ABU DHABI // That Mahatma Gandhi never won a Nobel Peace Prize despite being nominated five times was news to Indian students preparing for a quiz to mark the former leader's birthday yesterday.
Students from Indian schools in the Emirates pored over encyclopaedias and the internet to prepare for yesterday's competition on the theme of Gandhi and international non-violence, organised by the Indian Embassy in Abu Dhabi.
Eighteen Indian curriculum schools from the capital, Dubai, Sharjah and Al Ain took part.
"It was great fun searching for information. We got to know things like he never won the Nobel Prize, although he was nominated five times," said an animated Irene Joji, 13, a member of the winning team from the Abu Dhabi Indian School.
"Also, he was shy and timid when growing up. To think that he later turned out to be so strong and started a revolution is amazing."
Irene's teammate Sreeradh Radhakrishnan, 14, said: "He was not the best in studies and that was interesting to find out."
Gandhiji, as he is respectfully called in India, was nominated in 1937, 1938, 1939, 1947 and - days before his death at the age of 78 - in 1948 for the Nobel Prize. Later members of the Nobel Committee have publicly regretted the omission.
October 2 is a national holiday in India called Gandhi Jayanti, or Gandhi's birthday.
The UN General Assembly in 2007 decided to observe the occasion as the International Day of Non-Violence each year.
Gandhi's brand of non-violence, or satyagraha, inspired civil rights leaders around the world.
Known as Mahatma Gandhi to the world, Mohandas K Gandhi is hailed as Bapu, or the Father of the Nation, in India for leading a civil disobedience movement that helped to end 200 years of British colonial rule.
At the Indian Embassy auditorium in Abu Dhabi yesterday, pupils huddled over sheets of questions in the written round of the quiz.
A garlanded, black-and-white portrait of a smiling Gandhi looked over the serious students as they furiously scribbled their answers.
The schools brought squads of supporters who cheered on their teams and eagerly answered questions thrown open to the audience.
For runners-up Mohammed Thoufiq, 14, and his sister Fathima Rehuma, 13, quizzing is in the family.
"Quizzing is an art. You get to learn so much," said Mohammed, of Sherwood Academy, Abu Dhabi.
He and Fathima said their parents also took part in quizzes.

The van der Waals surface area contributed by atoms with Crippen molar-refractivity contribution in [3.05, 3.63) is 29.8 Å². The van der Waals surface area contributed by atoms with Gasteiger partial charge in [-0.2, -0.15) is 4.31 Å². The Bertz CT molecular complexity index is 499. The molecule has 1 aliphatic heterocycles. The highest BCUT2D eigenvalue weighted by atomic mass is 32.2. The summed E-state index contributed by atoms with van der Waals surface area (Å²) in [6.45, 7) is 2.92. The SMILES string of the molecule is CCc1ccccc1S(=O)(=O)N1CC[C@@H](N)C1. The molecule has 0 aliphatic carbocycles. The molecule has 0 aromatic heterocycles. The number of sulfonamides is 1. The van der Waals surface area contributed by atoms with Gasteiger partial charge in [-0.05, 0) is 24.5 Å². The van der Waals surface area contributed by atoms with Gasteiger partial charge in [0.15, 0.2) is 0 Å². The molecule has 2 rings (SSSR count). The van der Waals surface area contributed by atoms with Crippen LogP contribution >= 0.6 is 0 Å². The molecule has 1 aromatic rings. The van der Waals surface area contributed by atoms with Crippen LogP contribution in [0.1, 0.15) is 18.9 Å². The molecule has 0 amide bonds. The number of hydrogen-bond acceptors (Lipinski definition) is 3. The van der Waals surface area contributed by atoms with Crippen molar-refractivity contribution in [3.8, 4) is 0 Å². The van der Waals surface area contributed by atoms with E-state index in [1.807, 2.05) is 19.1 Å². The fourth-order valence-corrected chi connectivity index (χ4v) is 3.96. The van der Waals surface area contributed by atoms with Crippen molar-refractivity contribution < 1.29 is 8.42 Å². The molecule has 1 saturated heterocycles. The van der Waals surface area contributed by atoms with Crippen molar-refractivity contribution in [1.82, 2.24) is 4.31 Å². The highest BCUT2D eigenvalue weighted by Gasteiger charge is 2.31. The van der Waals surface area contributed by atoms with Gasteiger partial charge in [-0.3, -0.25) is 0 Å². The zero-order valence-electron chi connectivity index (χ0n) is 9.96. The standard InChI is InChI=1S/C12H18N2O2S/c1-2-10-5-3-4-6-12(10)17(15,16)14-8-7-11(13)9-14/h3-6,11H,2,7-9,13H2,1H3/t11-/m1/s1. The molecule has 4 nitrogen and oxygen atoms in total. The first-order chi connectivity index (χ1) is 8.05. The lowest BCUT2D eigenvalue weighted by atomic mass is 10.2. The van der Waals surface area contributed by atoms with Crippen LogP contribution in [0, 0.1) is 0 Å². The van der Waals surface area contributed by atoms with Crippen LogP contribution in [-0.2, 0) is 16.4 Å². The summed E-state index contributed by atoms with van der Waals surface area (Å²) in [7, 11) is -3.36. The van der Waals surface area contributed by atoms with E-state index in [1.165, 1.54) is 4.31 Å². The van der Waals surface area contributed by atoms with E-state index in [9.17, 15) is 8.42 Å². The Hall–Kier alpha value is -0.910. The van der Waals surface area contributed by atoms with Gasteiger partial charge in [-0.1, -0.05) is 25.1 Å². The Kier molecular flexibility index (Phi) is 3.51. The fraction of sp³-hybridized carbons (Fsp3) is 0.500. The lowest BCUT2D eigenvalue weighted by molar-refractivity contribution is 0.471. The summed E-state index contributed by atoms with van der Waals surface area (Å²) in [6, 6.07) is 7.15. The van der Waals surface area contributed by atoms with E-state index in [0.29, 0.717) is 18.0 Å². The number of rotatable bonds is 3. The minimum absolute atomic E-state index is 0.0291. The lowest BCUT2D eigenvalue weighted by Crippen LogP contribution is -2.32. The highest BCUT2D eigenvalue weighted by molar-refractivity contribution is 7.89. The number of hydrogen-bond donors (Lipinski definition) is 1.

The contest covered other world leaders including Nelson Mandela, Martin Luther King Jr and Aung San Suu Kyi, the leader of the opposition in Myanmar.
"When students prepare for a quiz, they learn through different sources," said Birinder Kaur Batra, the quizmaster and a former school teacher. "It helps them get a better grasp in an interesting manner.
"Our aim was to show struggles not just in India, but civil disobedience movements in the Philippines, Georgia, the fall of the Berlin Wall, so they understand the relevance of non-violence."
The quiz did throw up questions about Gandhi's philosophy of turning the other cheek and not striking back. Most students agreed with his principles, but said these would be difficult to follow.
Akhila Roy, 13, a finalist from the Indian Islahi Islamic School, said: "If somebody slaps me, I would look to see where I could hit him back.
"Of course, I would try to not hit back but that doesn't always work. There is so much violence in today's world, so Gandhiji's principles of truth and fasting will work, but not always and not everywhere."
The students also made comparisons made between Gandhi and the Indian activist Anna Hazare.
A 12-day hunger strike that ended in August made Mr Hazare a hero to many in India and forced the government to consider changes to anti-corruption legislation.
"Days like this make you think of Gandhi's fight then and Anna Hazare in the present day," Irene said.
"The British didn't know what to do with Gandhi, and the [Indian] government was helpless when the whole nation supported Anna."